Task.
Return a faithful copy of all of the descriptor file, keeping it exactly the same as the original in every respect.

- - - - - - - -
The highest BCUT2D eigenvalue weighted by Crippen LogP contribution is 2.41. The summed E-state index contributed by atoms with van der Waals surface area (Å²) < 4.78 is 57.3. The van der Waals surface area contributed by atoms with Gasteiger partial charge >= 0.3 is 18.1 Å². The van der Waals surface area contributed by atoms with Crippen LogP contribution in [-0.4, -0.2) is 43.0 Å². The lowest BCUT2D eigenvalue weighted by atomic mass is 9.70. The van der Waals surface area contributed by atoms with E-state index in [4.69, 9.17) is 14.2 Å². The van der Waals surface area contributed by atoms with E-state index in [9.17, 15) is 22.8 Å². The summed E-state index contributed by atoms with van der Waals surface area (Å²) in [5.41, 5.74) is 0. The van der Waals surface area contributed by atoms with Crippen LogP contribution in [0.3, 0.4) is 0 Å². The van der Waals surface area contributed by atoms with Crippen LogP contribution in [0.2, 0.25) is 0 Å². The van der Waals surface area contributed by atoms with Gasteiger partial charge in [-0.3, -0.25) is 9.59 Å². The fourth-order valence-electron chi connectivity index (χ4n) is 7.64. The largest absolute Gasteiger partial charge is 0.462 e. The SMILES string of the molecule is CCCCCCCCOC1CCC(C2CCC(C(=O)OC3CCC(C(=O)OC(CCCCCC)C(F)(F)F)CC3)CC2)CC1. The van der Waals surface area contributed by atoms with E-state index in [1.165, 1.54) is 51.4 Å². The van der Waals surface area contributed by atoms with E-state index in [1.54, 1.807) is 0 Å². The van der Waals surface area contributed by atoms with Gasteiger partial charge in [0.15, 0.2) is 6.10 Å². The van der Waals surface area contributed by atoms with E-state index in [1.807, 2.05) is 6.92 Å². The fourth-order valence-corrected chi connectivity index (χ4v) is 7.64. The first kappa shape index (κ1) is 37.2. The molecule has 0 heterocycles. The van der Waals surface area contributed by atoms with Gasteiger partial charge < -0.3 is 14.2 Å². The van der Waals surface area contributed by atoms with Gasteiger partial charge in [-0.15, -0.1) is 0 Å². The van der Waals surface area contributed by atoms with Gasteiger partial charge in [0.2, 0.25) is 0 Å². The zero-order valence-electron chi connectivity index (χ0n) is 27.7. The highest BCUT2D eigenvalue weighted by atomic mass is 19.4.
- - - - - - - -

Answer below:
The highest BCUT2D eigenvalue weighted by Crippen LogP contribution is 2.41. The summed E-state index contributed by atoms with van der Waals surface area (Å²) < 4.78 is 57.3. The van der Waals surface area contributed by atoms with Gasteiger partial charge >= 0.3 is 18.1 Å². The van der Waals surface area contributed by atoms with Crippen LogP contribution in [-0.4, -0.2) is 43.0 Å². The lowest BCUT2D eigenvalue weighted by atomic mass is 9.70. The van der Waals surface area contributed by atoms with E-state index in [4.69, 9.17) is 14.2 Å². The van der Waals surface area contributed by atoms with E-state index in [9.17, 15) is 22.8 Å². The summed E-state index contributed by atoms with van der Waals surface area (Å²) in [5.41, 5.74) is 0. The van der Waals surface area contributed by atoms with Crippen LogP contribution in [0.3, 0.4) is 0 Å². The van der Waals surface area contributed by atoms with Crippen LogP contribution in [0.2, 0.25) is 0 Å². The van der Waals surface area contributed by atoms with Gasteiger partial charge in [-0.3, -0.25) is 9.59 Å². The fourth-order valence-electron chi connectivity index (χ4n) is 7.64. The largest absolute Gasteiger partial charge is 0.462 e. The SMILES string of the molecule is CCCCCCCCOC1CCC(C2CCC(C(=O)OC3CCC(C(=O)OC(CCCCCC)C(F)(F)F)CC3)CC2)CC1. The van der Waals surface area contributed by atoms with E-state index in [1.165, 1.54) is 51.4 Å². The van der Waals surface area contributed by atoms with E-state index in [1.54, 1.807) is 0 Å². The van der Waals surface area contributed by atoms with Gasteiger partial charge in [0.15, 0.2) is 6.10 Å². The van der Waals surface area contributed by atoms with E-state index in [1.807, 2.05) is 6.92 Å². The fourth-order valence-corrected chi connectivity index (χ4v) is 7.64. The first kappa shape index (κ1) is 37.2. The molecule has 0 heterocycles. The van der Waals surface area contributed by atoms with Gasteiger partial charge < -0.3 is 14.2 Å². The van der Waals surface area contributed by atoms with Gasteiger partial charge in [-0.15, -0.1) is 0 Å². The van der Waals surface area contributed by atoms with Gasteiger partial charge in [0.2, 0.25) is 0 Å². The zero-order valence-electron chi connectivity index (χ0n) is 27.7. The highest BCUT2D eigenvalue weighted by atomic mass is 19.4.